US9747480B2 (en) 2011-12-05 2017-08-29 Adasa Inc. RFID and robots for multichannel shopping
US9780435B2 (en) 2011-12-05 2017-10-03 Adasa Inc. Aerial inventory antenna
US10037445B2 (en) 2005-11-07 2018-07-31 Radiofy Llc Systems and methods for managing coverage area of wireless communication devices
US10050330B2 (en) 2011-12-05 2018-08-14 Adasa Inc. Aerial inventory antenna

Families Citing this family (135)

* Cited by examiner, † Cited by third party
Publication number Priority date Publication date Assignee Title
US9084076B2 (en) * 2001-02-16 2015-07-14 Intelligent Technologies International, Inc. Techniques for obtaining information about objects
US7708189B1 (en) 2002-05-17 2010-05-04 Cipriano Joseph J Identification verification system and method
US9811836B2 (en) 2002-10-23 2017-11-07 Modiv Media, Inc System and method of a media delivery services platform for targeting consumers in real time
US7860318B2 (en) 2004-11-09 2010-12-28 Intelli-Check, Inc System and method for comparing documents
US20080001752A1 (en) * 2005-04-21 2008-01-03 Skyetek, Inc. System and method for securing rfid tags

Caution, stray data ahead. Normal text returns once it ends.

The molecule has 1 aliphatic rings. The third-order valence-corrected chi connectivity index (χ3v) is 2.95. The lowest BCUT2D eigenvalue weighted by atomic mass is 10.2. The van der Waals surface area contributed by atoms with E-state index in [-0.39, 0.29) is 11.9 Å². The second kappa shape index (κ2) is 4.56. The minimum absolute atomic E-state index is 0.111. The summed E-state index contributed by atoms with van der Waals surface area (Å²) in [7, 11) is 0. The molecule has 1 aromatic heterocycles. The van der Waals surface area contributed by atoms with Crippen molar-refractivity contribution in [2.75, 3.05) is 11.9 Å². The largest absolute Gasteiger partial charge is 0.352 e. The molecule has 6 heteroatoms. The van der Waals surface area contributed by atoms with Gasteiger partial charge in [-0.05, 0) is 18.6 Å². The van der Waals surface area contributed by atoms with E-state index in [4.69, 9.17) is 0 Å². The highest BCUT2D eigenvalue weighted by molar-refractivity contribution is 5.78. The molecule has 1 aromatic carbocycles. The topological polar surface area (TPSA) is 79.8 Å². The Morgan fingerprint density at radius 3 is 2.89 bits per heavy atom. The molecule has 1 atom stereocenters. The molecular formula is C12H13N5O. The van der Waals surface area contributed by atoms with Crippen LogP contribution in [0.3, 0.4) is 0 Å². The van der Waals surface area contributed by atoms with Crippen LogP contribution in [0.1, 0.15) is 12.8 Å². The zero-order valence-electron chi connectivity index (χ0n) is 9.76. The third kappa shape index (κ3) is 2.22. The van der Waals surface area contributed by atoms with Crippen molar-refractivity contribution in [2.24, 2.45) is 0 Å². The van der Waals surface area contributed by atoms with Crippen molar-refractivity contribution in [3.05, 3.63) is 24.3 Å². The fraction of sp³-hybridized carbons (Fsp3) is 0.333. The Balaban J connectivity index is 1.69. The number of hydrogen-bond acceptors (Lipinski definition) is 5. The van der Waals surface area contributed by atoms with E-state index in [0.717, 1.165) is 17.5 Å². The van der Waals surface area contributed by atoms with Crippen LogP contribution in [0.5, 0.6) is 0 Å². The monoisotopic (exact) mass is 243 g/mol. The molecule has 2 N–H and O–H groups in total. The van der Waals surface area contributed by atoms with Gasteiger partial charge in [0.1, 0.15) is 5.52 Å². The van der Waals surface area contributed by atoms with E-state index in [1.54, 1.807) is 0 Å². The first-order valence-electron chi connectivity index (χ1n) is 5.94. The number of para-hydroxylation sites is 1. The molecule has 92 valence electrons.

US20060238303A1 (en) * 2005-04-21 2006-10-26 Sean Loving Adaptable RFID reader
US7659819B2 (en) 2005-04-21 2010-02-09 Skyetek, Inc. RFID reader operating system and associated architecture
US20070206786A1 (en) * 2005-08-31 2007-09-06 Skyetek, Inc. Rfid security system
US20070046467A1 (en) * 2005-08-31 2007-03-01 Sayan Chakraborty System and method for RFID reader to reader communication
US20080022160A1 (en) * 2005-12-30 2008-01-24 Skyetek, Inc. Malware scanner for rfid tags
US7570164B2 (en) * 2005-12-30 2009-08-04 Skyetek, Inc. System and method for implementing virtual RFID tags
US20080042830A1 (en) * 2005-12-30 2008-02-21 Skyetek, Inc. Virtual rfid-based tag sensor
US20070206797A1 (en) * 2006-03-01 2007-09-06 Skyetek, Inc. Seamless rfid tag security system
US8294554B2 (en) 2006-12-18 2012-10-23 Radiofy Llc RFID location systems and methods
US20080186145A1 (en) * 2007-02-05 2008-08-07 Honeywell International Inc. Method of cooperation between mobile and fixed rfid readers
US20080204200A1 (en) * 2007-02-26 2008-08-28 Huilong Zhu Systems and methods of locating raido frequency identification tags by radio frequencey technology